ISSN 0439-755X
CN 11-1911/B

›› 2008, Vol. 40 ›› Issue (09): 987-993.

Children’s Development of Analogical Reasoning from the Perspective of Perceptual Distraction Task

MA Xiao-Qing;FENG Ting-Yong;LI Yu;LI Hong

1. sychology School, Southwest China Normal University, Chongqing 400715, China
• Received:2007-02-09 Revised:1900-01-01 Published:2008-09-30 Online:2008-09-30
• Contact: LI Hong

Abstract: The mechanism underlying the development of children’s analogical reasoning is not yet well explained. Growing domain knowledge and relational shift from perceptual similarity to relational similarity had been used to explain the development of analogical reasoning. Although younger children were asked to attend relational similarity, they could not inhibit the advantage of perceptual similarity in analogical reasoning task. We hypothesized that inhibitory control of perceptual distraction may be an important factor that influenced children’s development of analogical reasoning.
Using four kinds of self-designed picture-mapping tasks, we explored the influence of perceptual distraction on children’s development of analogical reasoning, and the possible mechanism underlying the development of analogical reasoning. The picture-mapping tasks included four kinds of condition: single relation with no distraction, single relation with distraction, double relations with no distraction, double relations with distraction. 90 children aged 4, 5 and 6 years participated in the study. Each child completed tasks of all the four conditions.
The result indicated: (1) With relevant knowledge and experiences, children’s performances in analogical reasoning were modulated significantly by perceptual distraction. Children’s performances were better in conditions with no distraction than conditions with distraction. Even 4 years olds understood the task and selected the right relational match when there was not perceptual distraction. Error analysis suggested that children were more likely to make distraction-error than other errors, but this tendency decreased with age. It confirmed that inhibitory control of perceptual distraction may have an effect on children’s development of analogical reasoning. (2) Children’s ability of analogical reasoning developed with age. 6 years olds were remarkably superior to 4 years olds and 5 years olds in the analogical reasoning tasks, but there wasn’t significant difference between 4 years olds and 5 years olds in the analogical reasoning tasks.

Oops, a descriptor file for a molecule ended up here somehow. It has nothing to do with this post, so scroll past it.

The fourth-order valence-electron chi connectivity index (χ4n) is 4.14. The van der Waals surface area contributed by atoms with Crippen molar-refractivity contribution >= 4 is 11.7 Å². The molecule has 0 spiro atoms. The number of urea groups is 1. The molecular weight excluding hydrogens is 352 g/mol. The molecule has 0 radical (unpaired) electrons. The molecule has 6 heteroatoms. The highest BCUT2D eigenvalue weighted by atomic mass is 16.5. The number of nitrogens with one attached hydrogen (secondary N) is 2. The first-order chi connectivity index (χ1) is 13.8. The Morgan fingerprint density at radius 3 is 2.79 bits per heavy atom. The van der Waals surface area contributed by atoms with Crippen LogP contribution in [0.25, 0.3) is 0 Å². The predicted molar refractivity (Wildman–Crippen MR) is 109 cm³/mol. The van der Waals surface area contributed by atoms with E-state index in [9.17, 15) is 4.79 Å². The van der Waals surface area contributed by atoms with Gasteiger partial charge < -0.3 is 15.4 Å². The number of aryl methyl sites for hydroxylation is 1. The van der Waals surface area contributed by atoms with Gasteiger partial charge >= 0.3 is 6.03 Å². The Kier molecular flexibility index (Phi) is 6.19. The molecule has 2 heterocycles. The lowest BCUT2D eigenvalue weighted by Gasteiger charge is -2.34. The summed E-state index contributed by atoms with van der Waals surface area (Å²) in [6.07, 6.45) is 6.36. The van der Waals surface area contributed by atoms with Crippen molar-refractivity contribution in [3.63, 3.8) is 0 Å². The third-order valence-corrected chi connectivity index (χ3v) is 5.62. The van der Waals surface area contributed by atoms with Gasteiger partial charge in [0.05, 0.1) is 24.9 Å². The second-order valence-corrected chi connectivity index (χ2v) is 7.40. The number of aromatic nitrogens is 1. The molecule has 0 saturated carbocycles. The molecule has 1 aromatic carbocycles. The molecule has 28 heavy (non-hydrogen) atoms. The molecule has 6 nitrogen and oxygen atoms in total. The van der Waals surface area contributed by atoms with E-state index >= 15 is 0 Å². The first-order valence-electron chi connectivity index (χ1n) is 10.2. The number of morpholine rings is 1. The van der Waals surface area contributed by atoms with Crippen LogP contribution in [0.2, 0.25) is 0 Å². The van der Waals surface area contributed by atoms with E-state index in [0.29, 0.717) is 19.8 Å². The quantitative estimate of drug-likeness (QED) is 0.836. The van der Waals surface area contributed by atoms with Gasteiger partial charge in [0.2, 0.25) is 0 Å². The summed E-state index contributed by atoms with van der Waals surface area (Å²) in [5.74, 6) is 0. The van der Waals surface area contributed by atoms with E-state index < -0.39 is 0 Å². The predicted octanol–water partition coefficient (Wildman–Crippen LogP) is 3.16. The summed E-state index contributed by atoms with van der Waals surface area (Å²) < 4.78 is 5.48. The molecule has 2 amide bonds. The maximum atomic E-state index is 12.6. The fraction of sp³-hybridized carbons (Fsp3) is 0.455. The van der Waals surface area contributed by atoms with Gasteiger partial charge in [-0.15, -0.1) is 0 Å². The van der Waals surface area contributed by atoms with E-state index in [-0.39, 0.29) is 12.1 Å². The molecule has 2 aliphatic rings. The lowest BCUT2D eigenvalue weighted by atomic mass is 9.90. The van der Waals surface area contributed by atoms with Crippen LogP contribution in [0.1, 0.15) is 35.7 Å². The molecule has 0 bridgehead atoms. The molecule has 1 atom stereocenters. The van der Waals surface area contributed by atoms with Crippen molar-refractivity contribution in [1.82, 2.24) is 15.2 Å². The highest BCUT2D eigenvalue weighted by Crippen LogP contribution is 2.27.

The major finding of the study is that inhibitory control of perceptual distraction may be one mechanism critical to children’s development of analogical reasoning. In general, most children of 6 years old can inhibit irrelative distracting objects and complete analogical reasoning tasks on the basis of relational similarity

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